Before the month of October ends, let's take a moment to acknowledge National Cyber Security Awareness Month.
It's arguably the most important and least understood awareness months out there.
Proclaimed by the President each year, Cyber Security Awareness Month encourages the public and industry to understand the importance of cyber security. It also sends a warning to be vigilant when it comes to the technology we rely on every day, at home, at work and in the use of myriad internet-connected devices.
And remember this: Human error is responsible for most data breaches. You truly are the weakest link in your cyber network, and chances are you don’t even know it.
As the FBI warns, cyber security means acknowledging everything from data breaches resulting in the compromise of personally identifiable information to intrusions into financial, corporate and government networks and complex financial schemes.
A Range of Threats
There are plenty of cyber threats to worry about, the FBI acknowledges:
Ransomware is type of malware that infects computers and restricts users’ access to their files or threatens the permanent destruction of their information unless a ransom is paid.
Business e-mail compromise (BEC) scams are types of payment fraud that involves the compromise of legitimate business email accounts — often belonging to either the chief executive officer or the chief financial officer—for the purpose of conducting unauthorized wire transfers.
Intellectual property theft involves robbing individuals or companies of everything from trade secrets and proprietary products and parts to movies, music and software.
What About Phishing?
Phishing attacks are perpetrated by cyber-criminals who want to gain access to your sensitive data. Hackers can:
- Pose as someone you know to get you to reveal personal information about yourself
- Pose as a government or other official to get you to reveal your personal or financial data
- Trick you into downloading malware on your computer to gain access to sensitive data
Types of Phishing Attacks
Most phishing attacks are large-scale. Cybercriminals send out as many hacking attempts as possible to net a small return. But sometimes phishing gets more specific.
- Spear Phishing is the act of targeting a specific victim or group of victims using convincing details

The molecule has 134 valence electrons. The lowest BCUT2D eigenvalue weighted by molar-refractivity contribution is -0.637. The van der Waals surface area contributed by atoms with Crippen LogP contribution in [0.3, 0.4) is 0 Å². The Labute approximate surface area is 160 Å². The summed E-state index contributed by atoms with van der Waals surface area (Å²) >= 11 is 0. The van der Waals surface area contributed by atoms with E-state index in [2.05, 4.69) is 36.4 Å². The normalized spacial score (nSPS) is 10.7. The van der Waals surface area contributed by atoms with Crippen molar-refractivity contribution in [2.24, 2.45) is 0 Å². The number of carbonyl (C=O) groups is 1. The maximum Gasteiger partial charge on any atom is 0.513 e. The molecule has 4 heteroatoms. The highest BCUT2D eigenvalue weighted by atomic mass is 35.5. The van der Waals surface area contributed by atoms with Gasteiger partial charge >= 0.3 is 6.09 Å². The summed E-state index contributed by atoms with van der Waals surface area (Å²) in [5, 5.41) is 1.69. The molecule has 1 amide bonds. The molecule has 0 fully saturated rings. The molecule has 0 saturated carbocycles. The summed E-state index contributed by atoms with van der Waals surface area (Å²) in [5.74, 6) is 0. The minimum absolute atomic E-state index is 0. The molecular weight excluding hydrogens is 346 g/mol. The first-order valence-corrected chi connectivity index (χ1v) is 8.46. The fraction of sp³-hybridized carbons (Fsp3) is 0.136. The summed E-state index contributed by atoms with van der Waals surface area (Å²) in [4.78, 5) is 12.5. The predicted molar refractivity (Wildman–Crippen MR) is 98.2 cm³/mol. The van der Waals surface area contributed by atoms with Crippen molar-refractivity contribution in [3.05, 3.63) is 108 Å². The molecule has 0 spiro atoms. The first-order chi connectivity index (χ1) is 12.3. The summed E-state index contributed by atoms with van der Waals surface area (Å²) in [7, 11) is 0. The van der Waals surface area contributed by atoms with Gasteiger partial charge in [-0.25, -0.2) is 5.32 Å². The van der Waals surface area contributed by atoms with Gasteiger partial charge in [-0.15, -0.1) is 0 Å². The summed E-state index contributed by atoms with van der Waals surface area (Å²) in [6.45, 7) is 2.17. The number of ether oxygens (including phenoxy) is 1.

- Whaling means targeting a powerful individual, like a CEO, to gain access to highly sensitive data
Spotting a Phishing Attack
There are a number of clues that can help you spot a phishing attack online. Red flags: a friend request on social media from an existing friend; an email from a large company with poor grammar and misspellings; any phone call that threatens your bank account if you don’t take immediate action.
Phishing doesn’t stop when you log off the computer either. Sophisticated cybercriminals are employing new techniques and reviving some old ones to intimidate you into giving up money or personal information.
Vishing or voice phishing involves a phone call with a threat of monetary or even physical harm. The caller will have just enough information to make it seem real. They may even be calling from a familiar phone number using phone spoofing techniques.
Even text messages aren’t safe anymore. Most people now get promotional offers by text, so cybercriminals are texting malicious links and other dubious requests for personal info.
Persistent IRS Scam
One of the most notable cases of this comes in the form of the IRS scam, where cybercriminal pretending to be IRS agents call and tell you the sheriff is on his way to your house and if you don’t wire them money immediately you will go straight to jail.
Just this week, there was a major break in the case. After a three-year joint investigation, the US Department of Justice obtained indictments against 56 alleged fraudsters in the United States as well as five call centers in India.
All of them are accused of tricking people into paying alleged tax bills either by wire or by placing money on prepaid cards.
US officials are seeking the extradition of those based in India and warned others engaged in similar schemes.
Stay Safe Online
While it's easy to look for someone to blame, the reality is your online safety is in your own hands. It’s unfortunate, but the best way to protect yourself and the business where you work is to always be suspicious.
Even when you think you are receiving communications from someone you know or an executive at a company where you work, think before responding. Hackers are very talented at pretending to be someone they aren’t.
Learn more about protecting yourself online from this infographic.